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Cape Cod Bay Wind Farm Moves Forward

Its been quite a long and drawn out fight, but Massachusetts has approved a deal between Cape Farm and National Grid to enter into a 15-year contract to purchase the energy provided by the turbines. This is especially interesting for two reasons, one because this battle has been going on for quite some time, with some very influential people attempting to veto the deal. The other, because, as my colleague Lane Jost correctly asserted in last week’s article “Wind Power’s Greatest Enemy — The Changing Winds of Political Economy”, the newfangled political arena will be making such important policy decisions tougher and tougher (Elizabeth Kolbert discusses a similar issue in her article “Uncomfortable Climate” in this week’s New Yorker).

As someone originally from the area who once spent a significant amount of time on Cape Cod, I can barely remember the time before this was a hot button issue. In many ways, it was somewhat of an early move towards the adoption of wind energy, at least on a large/high profile scale and an incredible amount of work has gone into moving the initiative forward. As Tim Hurst at Ecopolitogy reports, there was a major issue as to whether the recently completed 3,000 page report should include in its financial calculations what the costs of global warming compliance would be. Apparently the attorney general’s office considered this forecast speculative. That’s correct, it is speculative and in order to make financial projects and conduct risk analysis, one must speculate. Although I have not read the report, it appears that upfront costs are warranted in the long run.

This positive public/private partnership not only signifies a win for those pushing for a full-fledged move to renewable energy, but also because it may provide a strong employment opportunity (potentially 1,000 jobs across various sectors). The creation of jobs due to renewable energy and development of necessary technology is part of Obama’s stump speech as he knows that if this is truly the case, it should be something that people of any party should be able to rally behind. While that maybe more difficult than it sounds, the fact that the Cape Cod Wind Farm is moving forward is definitely encouraging news.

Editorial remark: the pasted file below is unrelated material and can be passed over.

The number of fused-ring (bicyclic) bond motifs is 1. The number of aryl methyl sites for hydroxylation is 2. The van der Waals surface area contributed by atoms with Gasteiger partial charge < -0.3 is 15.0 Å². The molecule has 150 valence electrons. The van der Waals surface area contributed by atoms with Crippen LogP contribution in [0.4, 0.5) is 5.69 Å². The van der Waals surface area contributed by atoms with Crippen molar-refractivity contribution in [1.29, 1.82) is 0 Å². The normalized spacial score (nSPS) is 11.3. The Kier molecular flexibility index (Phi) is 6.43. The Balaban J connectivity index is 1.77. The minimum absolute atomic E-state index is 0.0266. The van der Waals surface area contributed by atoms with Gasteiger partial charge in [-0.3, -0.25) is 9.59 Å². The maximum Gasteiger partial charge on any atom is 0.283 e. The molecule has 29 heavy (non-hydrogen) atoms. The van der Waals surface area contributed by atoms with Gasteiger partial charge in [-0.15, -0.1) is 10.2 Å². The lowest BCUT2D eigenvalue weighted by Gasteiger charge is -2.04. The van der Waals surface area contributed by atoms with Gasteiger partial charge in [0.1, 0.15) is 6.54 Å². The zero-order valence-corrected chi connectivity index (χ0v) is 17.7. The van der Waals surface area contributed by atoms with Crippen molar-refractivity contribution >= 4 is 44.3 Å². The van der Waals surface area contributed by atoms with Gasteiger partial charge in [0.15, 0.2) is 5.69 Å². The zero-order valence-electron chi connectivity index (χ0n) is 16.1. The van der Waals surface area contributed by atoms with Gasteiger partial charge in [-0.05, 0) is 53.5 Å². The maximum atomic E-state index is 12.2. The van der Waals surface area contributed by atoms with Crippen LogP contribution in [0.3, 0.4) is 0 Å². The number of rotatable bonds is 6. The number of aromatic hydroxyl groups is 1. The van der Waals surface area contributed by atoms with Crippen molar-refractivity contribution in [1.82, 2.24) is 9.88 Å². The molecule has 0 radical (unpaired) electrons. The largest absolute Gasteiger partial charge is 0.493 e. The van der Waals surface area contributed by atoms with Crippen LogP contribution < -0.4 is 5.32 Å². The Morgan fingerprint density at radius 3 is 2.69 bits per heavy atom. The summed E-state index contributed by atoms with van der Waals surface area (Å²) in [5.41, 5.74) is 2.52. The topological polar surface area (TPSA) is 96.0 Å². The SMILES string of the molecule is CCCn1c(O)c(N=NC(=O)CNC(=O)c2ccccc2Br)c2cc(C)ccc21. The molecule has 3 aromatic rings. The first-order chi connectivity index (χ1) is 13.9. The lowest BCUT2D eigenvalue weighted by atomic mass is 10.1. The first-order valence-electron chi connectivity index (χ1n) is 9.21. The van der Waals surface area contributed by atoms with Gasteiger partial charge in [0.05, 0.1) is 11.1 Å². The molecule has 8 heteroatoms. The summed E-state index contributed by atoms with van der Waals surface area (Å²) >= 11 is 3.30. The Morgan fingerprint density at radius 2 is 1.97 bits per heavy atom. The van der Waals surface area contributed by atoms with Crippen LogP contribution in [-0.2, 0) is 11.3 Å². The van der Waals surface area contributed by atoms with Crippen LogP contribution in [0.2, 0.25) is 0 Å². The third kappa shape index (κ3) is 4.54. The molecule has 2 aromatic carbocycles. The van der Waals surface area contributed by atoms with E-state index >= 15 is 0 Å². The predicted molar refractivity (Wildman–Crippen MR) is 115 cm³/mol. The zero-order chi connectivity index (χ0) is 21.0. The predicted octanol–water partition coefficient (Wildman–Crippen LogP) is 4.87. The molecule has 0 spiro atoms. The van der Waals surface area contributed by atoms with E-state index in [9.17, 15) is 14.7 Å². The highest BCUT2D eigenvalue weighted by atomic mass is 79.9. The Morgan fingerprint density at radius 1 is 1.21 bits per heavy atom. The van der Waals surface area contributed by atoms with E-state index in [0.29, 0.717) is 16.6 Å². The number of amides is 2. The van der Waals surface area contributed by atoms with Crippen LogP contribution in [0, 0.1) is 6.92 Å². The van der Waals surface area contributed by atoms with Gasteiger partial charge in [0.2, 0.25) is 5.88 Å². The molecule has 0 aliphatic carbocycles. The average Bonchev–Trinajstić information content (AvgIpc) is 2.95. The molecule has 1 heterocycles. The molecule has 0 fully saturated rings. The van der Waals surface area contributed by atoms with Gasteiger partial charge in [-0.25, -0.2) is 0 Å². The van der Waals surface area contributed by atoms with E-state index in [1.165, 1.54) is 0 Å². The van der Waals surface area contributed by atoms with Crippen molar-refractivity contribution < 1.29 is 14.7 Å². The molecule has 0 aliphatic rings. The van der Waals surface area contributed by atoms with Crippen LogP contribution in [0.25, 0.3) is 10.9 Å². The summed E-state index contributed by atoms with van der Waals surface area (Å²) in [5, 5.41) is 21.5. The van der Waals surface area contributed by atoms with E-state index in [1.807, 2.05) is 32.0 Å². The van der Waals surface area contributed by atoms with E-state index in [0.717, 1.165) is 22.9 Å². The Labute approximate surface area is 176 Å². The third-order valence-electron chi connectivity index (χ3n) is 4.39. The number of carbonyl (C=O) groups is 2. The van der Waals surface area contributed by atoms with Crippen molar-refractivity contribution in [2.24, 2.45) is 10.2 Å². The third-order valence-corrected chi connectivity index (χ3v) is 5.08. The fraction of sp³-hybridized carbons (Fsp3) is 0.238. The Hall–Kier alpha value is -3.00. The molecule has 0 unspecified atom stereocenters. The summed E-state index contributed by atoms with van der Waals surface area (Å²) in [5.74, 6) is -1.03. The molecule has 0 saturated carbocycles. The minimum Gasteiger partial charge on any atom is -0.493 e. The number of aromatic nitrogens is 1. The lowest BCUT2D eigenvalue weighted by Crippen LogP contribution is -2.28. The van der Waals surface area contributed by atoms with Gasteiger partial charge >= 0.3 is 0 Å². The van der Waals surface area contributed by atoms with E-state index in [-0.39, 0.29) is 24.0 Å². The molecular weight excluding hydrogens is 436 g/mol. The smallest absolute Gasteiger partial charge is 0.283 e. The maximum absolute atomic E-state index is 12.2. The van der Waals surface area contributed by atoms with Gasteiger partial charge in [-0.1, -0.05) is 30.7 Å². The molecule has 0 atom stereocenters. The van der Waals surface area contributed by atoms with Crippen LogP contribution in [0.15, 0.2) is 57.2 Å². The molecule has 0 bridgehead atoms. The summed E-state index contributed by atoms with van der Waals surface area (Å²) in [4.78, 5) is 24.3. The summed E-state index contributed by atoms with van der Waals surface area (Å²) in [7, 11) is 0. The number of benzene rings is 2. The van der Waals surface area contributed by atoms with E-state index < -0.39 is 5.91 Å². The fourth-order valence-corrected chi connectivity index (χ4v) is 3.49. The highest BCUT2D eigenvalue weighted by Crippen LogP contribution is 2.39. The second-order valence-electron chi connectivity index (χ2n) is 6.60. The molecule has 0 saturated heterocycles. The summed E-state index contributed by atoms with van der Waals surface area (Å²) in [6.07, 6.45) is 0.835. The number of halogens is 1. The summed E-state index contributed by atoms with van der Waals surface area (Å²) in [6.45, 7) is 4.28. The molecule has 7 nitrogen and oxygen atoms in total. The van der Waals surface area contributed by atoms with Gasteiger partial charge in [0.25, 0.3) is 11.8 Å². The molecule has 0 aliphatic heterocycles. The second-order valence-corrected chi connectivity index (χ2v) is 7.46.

Image Credit by Beaupre & Co. Public Relations via Flickr under a CC license

Written by Jonathan Banco

Jonathan has worked in both journalism and various facets of small business development over the past eight years. Most recently, he graduated from the Monterey Institute of International Studies (graduate school of Middlebury College) in 2010 with an MBA and an MA in International Development Policy. His interests include SME development and its role in economic growth, particularly in Sub-Saharan Africa as well as how CSR/Sustainability measures impact both business operations and the communities in which businesses operate. While at MIIS he worked as a summer fellow involved in small business consulting in Accra, Ghana and was an active member of the MIIS Net Impact chapter. As a life long traveler, Jonathan has been fortunate to have lived in, worked in or visited over 20 countries on 5 continents and he truly hopes that he will be able to continue this trend.


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